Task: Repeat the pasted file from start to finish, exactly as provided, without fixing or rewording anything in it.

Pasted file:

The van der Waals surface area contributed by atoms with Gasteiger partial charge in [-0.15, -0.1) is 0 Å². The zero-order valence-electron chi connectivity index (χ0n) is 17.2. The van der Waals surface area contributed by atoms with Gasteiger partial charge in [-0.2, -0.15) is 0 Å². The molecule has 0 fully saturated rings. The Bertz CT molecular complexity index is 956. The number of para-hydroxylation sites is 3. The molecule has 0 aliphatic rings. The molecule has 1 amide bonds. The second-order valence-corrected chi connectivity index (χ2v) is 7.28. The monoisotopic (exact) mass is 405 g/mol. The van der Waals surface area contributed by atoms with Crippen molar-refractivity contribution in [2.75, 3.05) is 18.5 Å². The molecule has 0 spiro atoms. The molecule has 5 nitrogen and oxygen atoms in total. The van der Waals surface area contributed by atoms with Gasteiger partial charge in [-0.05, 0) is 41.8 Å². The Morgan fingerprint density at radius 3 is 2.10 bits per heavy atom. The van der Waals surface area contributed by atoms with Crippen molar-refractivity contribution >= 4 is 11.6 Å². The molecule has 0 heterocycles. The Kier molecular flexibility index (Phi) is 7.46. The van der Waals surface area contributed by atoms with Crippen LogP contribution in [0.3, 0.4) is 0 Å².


The van der Waals surface area contributed by atoms with Gasteiger partial charge in [-0.15, -0.1) is 0 Å². The zero-order valence-electron chi connectivity index (χ0n) is 17.2. The van der Waals surface area contributed by atoms with Gasteiger partial charge in [-0.2, -0.15) is 0 Å². The molecule has 0 fully saturated rings. The Bertz CT molecular complexity index is 956. The number of para-hydroxylation sites is 3. The molecule has 0 aliphatic rings. The molecule has 1 amide bonds. The second-order valence-corrected chi connectivity index (χ2v) is 7.28. The monoisotopic (exact) mass is 405 g/mol. The van der Waals surface area contributed by atoms with Crippen molar-refractivity contribution in [2.75, 3.05) is 18.5 Å². The molecule has 0 spiro atoms. The molecule has 5 nitrogen and oxygen atoms in total. The van der Waals surface area contributed by atoms with Gasteiger partial charge in [-0.05, 0) is 41.8 Å². The Morgan fingerprint density at radius 3 is 2.10 bits per heavy atom. The van der Waals surface area contributed by atoms with Crippen molar-refractivity contribution >= 4 is 11.6 Å². The molecule has 0 heterocycles. The Kier molecular flexibility index (Phi) is 7.46. The van der Waals surface area contributed by atoms with Crippen LogP contribution in [0.3, 0.4) is 0 Å².